Murphy resigns at Arizona State
TEMPE, Ariz. -- Pat Murphy abruptly resigned after 15 seasons as baseball coach at Arizona State on Friday.
University vice president for athletics Lisa Love said she accepted the resignation to allow Murphy and the program to move in a "new direction," the Arizona Republic reported.
According to the report, Love said Murphy's resignation was not directly related to an ongoing two-year school investigation into allegations made against him by a former baseball employee, including claims of academic fraud and improper recruiting travel.
"It's been a long, hard couple of years and an arduous process," Love said, according to the report. "Pat is where he is, and we're where we are. It's an amicable parting dictated by Pat."
The colorful and often outspoken Murphy led the Sun Devils to the College World Series four times -- 1998, 2005, 2007 and 2009. The program has produced several major league players, including Andre Ethier of the Los Angeles Dodgers and Dustin Pedroia of the Boston Red Sox, who appeared along with Muhammad Ali at a recent Murphy fundraiser.
He took over the historically successful Sun Devils program in August 1994 after seven seasons at Notre Dame. Under Murphy, Arizona State was 629-284-1.
"Coach Murphy has an outstanding record of success on the playing field," Love said in a prepared statement. "I thank him for 16 years of hard work and service to the university and the sport."
The Sun Devils had won the past three Pac-10 titles, with Murphy named conference coach of the year each time. Murphy, 50, had offered no hint publicly of his impending resignation in recent interviews.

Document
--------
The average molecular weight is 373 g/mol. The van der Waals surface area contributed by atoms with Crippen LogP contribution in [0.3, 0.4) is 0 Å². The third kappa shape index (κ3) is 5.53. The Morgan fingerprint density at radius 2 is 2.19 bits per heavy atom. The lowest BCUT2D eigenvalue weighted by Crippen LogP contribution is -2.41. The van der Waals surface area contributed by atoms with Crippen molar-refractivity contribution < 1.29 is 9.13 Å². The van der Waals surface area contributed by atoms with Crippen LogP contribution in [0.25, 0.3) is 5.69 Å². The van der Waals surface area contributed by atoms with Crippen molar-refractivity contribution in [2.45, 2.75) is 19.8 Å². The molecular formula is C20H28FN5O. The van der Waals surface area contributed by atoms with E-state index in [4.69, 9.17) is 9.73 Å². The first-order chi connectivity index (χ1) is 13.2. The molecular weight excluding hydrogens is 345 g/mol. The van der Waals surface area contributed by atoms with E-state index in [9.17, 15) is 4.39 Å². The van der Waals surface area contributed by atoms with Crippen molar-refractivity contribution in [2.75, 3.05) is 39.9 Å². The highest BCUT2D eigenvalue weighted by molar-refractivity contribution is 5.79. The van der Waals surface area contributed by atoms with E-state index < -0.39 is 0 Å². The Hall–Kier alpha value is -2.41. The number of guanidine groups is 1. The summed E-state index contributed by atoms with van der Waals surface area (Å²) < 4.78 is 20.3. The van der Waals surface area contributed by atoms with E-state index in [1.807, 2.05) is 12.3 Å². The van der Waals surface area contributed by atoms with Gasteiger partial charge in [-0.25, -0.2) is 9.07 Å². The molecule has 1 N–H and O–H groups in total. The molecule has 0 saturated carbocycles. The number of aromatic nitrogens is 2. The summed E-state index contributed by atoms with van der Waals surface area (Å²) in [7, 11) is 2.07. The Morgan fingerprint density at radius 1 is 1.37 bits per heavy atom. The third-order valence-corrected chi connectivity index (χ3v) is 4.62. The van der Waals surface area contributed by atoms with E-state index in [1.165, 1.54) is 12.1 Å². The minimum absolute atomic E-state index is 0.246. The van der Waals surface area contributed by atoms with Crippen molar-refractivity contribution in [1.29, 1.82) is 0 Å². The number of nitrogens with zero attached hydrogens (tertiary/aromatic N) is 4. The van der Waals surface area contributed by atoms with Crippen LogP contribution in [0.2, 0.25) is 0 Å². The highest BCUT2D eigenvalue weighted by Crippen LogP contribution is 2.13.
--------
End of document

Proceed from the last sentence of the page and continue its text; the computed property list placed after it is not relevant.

Arizona State hired a legal firm to investigate allegations made against Murphy, including those of academic fraud, improper recruiting travel, improper use of the nearby Athletes' Performance training facility and violations relating to players working for a non-profit headed by Murphy.
The findings of that probe have been forwarded to the Pac-10 Conference and the NCAA, the Republic reported.
The newspaper reported that Murphy, who could not be reached for comment, has insisted that any violations were at the most secondary NCAA infractions, were inadvertent or caused by faulty record-keeping and did not create a competitive advantage.
Murphy had sought a contract extension after taking the Sun Devils to their third College World Series in five years last season, but Love declined to negotiate until the NCAA's review of the probe was completed, the newspaper reported.
The move creates a vacancy in one of the most attractive jobs in college baseball. The university said an interim coach would be named, and a national search for a permanent replacement would begin immediately.
Murphy was just the third coach in Arizona State's modern baseball history, following Jim Brock and Bobby Winkles.
The Associated Press also reported Murphy could not be reached for comment, and that the university said his cell phone was broken.
His overall record at Maryville, Tenn., Claremonte-Mudd Scripps, Notre Dame and Arizona State is 1,000-457-4. Murphy's final Arizona State team finished 51-14.
Information from The Associated Press was used in this story.